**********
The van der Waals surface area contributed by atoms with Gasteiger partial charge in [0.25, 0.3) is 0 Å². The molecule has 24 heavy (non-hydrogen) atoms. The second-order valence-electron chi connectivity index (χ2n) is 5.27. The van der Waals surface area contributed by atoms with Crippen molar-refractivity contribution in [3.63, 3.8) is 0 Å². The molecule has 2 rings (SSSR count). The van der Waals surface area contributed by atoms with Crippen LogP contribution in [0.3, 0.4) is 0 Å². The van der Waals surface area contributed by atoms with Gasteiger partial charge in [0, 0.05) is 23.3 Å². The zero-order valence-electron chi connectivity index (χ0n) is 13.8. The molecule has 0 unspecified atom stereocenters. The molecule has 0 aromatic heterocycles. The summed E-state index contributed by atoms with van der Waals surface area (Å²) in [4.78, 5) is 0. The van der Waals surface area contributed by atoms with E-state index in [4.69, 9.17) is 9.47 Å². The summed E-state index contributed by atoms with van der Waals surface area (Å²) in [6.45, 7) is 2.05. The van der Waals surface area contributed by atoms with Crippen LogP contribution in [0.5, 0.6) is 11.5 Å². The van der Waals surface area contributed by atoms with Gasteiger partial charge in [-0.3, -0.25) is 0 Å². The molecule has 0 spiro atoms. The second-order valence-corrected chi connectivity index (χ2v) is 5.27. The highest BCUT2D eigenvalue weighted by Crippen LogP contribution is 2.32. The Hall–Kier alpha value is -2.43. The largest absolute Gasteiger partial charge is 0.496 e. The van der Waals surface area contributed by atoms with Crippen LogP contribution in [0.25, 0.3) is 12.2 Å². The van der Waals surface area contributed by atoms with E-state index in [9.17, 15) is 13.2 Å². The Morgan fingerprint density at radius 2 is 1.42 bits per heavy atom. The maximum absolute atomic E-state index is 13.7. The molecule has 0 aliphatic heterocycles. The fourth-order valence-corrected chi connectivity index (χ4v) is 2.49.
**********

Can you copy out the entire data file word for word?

The van der Waals surface area contributed by atoms with Gasteiger partial charge in [0.25, 0.3) is 0 Å². The molecule has 24 heavy (non-hydrogen) atoms. The second-order valence-electron chi connectivity index (χ2n) is 5.27. The van der Waals surface area contributed by atoms with Crippen molar-refractivity contribution in [3.63, 3.8) is 0 Å². The molecule has 2 rings (SSSR count). The van der Waals surface area contributed by atoms with Crippen LogP contribution in [0.3, 0.4) is 0 Å². The van der Waals surface area contributed by atoms with Gasteiger partial charge in [0, 0.05) is 23.3 Å². The zero-order valence-electron chi connectivity index (χ0n) is 13.8. The molecule has 0 unspecified atom stereocenters. The molecule has 0 aromatic heterocycles. The summed E-state index contributed by atoms with van der Waals surface area (Å²) in [4.78, 5) is 0. The van der Waals surface area contributed by atoms with E-state index in [4.69, 9.17) is 9.47 Å². The summed E-state index contributed by atoms with van der Waals surface area (Å²) in [6.45, 7) is 2.05. The van der Waals surface area contributed by atoms with Crippen LogP contribution in [0.5, 0.6) is 11.5 Å². The van der Waals surface area contributed by atoms with Gasteiger partial charge in [-0.3, -0.25) is 0 Å². The molecule has 0 spiro atoms. The second-order valence-corrected chi connectivity index (χ2v) is 5.27. The highest BCUT2D eigenvalue weighted by Crippen LogP contribution is 2.32. The Hall–Kier alpha value is -2.43. The largest absolute Gasteiger partial charge is 0.496 e. The van der Waals surface area contributed by atoms with Crippen LogP contribution in [0.25, 0.3) is 12.2 Å². The van der Waals surface area contributed by atoms with E-state index in [9.17, 15) is 13.2 Å². The Morgan fingerprint density at radius 2 is 1.42 bits per heavy atom. The maximum absolute atomic E-state index is 13.7. The molecule has 0 aliphatic heterocycles. The fourth-order valence-corrected chi connectivity index (χ4v) is 2.49.